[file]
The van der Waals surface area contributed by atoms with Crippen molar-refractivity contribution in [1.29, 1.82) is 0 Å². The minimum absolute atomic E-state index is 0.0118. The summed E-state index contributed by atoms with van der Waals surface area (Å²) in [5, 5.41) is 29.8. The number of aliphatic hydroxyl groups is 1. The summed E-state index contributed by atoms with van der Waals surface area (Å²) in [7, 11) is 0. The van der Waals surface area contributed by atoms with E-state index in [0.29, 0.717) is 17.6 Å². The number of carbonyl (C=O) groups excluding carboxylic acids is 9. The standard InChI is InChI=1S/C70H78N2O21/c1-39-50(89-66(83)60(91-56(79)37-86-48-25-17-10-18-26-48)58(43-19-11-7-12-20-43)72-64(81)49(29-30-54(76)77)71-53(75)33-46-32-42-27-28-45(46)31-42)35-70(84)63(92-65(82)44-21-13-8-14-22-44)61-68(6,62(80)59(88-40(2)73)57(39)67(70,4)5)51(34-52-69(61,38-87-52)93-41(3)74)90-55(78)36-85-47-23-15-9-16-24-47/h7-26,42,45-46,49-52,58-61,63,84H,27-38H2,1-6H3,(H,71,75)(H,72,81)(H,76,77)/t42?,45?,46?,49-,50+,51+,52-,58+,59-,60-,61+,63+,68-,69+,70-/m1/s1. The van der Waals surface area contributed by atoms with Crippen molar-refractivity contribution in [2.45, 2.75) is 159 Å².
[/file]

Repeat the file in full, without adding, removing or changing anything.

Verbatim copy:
The van der Waals surface area contributed by atoms with Crippen molar-refractivity contribution in [1.29, 1.82) is 0 Å². The minimum absolute atomic E-state index is 0.0118. The summed E-state index contributed by atoms with van der Waals surface area (Å²) in [5, 5.41) is 29.8. The number of aliphatic hydroxyl groups is 1. The summed E-state index contributed by atoms with van der Waals surface area (Å²) in [7, 11) is 0. The van der Waals surface area contributed by atoms with E-state index in [0.29, 0.717) is 17.6 Å². The number of carbonyl (C=O) groups excluding carboxylic acids is 9. The standard InChI is InChI=1S/C70H78N2O21/c1-39-50(89-66(83)60(91-56(79)37-86-48-25-17-10-18-26-48)58(43-19-11-7-12-20-43)72-64(81)49(29-30-54(76)77)71-53(75)33-46-32-42-27-28-45(46)31-42)35-70(84)63(92-65(82)44-21-13-8-14-22-44)61-68(6,62(80)59(88-40(2)73)57(39)67(70,4)5)51(34-52-69(61,38-87-52)93-41(3)74)90-55(78)36-85-47-23-15-9-16-24-47/h7-26,42,45-46,49-52,58-61,63,84H,27-38H2,1-6H3,(H,71,75)(H,72,81)(H,76,77)/t42?,45?,46?,49-,50+,51+,52-,58+,59-,60-,61+,63+,68-,69+,70-/m1/s1. The van der Waals surface area contributed by atoms with Crippen molar-refractivity contribution in [2.45, 2.75) is 159 Å².